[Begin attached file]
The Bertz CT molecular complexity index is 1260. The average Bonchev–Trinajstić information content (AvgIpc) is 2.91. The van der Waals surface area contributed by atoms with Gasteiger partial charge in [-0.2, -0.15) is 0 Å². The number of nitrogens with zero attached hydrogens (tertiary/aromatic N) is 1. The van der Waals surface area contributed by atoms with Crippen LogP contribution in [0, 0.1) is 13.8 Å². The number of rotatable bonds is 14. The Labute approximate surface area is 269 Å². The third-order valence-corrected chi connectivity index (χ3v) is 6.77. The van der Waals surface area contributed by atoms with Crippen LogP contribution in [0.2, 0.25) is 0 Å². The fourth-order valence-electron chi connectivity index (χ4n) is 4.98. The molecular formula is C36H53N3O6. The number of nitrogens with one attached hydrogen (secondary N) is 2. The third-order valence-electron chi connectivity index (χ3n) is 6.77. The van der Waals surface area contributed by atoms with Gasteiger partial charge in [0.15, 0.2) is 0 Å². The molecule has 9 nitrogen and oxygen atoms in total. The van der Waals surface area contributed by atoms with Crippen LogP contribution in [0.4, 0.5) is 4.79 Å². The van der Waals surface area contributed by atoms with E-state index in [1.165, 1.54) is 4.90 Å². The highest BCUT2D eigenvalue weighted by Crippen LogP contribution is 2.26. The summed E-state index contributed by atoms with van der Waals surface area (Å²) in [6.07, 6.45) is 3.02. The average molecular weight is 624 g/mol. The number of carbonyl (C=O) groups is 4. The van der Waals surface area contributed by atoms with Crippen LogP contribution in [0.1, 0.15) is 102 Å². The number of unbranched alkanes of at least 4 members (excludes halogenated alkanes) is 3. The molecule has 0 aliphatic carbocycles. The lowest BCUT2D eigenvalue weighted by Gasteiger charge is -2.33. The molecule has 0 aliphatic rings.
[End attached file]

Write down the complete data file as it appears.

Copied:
The Bertz CT molecular complexity index is 1260. The average Bonchev–Trinajstić information content (AvgIpc) is 2.91. The van der Waals surface area contributed by atoms with Gasteiger partial charge in [-0.2, -0.15) is 0 Å². The number of nitrogens with zero attached hydrogens (tertiary/aromatic N) is 1. The van der Waals surface area contributed by atoms with Crippen LogP contribution in [0, 0.1) is 13.8 Å². The number of rotatable bonds is 14. The Labute approximate surface area is 269 Å². The third-order valence-corrected chi connectivity index (χ3v) is 6.77. The van der Waals surface area contributed by atoms with Crippen LogP contribution in [0.2, 0.25) is 0 Å². The fourth-order valence-electron chi connectivity index (χ4n) is 4.98. The molecular formula is C36H53N3O6. The number of nitrogens with one attached hydrogen (secondary N) is 2. The third-order valence-electron chi connectivity index (χ3n) is 6.77. The van der Waals surface area contributed by atoms with Gasteiger partial charge in [0.15, 0.2) is 0 Å². The molecule has 9 nitrogen and oxygen atoms in total. The van der Waals surface area contributed by atoms with Crippen LogP contribution in [0.4, 0.5) is 4.79 Å². The van der Waals surface area contributed by atoms with E-state index in [1.165, 1.54) is 4.90 Å². The highest BCUT2D eigenvalue weighted by Crippen LogP contribution is 2.26. The summed E-state index contributed by atoms with van der Waals surface area (Å²) in [6.07, 6.45) is 3.02. The average molecular weight is 624 g/mol. The number of carbonyl (C=O) groups is 4. The van der Waals surface area contributed by atoms with Crippen LogP contribution in [0.1, 0.15) is 102 Å². The number of unbranched alkanes of at least 4 members (excludes halogenated alkanes) is 3. The molecule has 0 aliphatic carbocycles. The lowest BCUT2D eigenvalue weighted by Gasteiger charge is -2.33. The molecule has 0 aliphatic rings.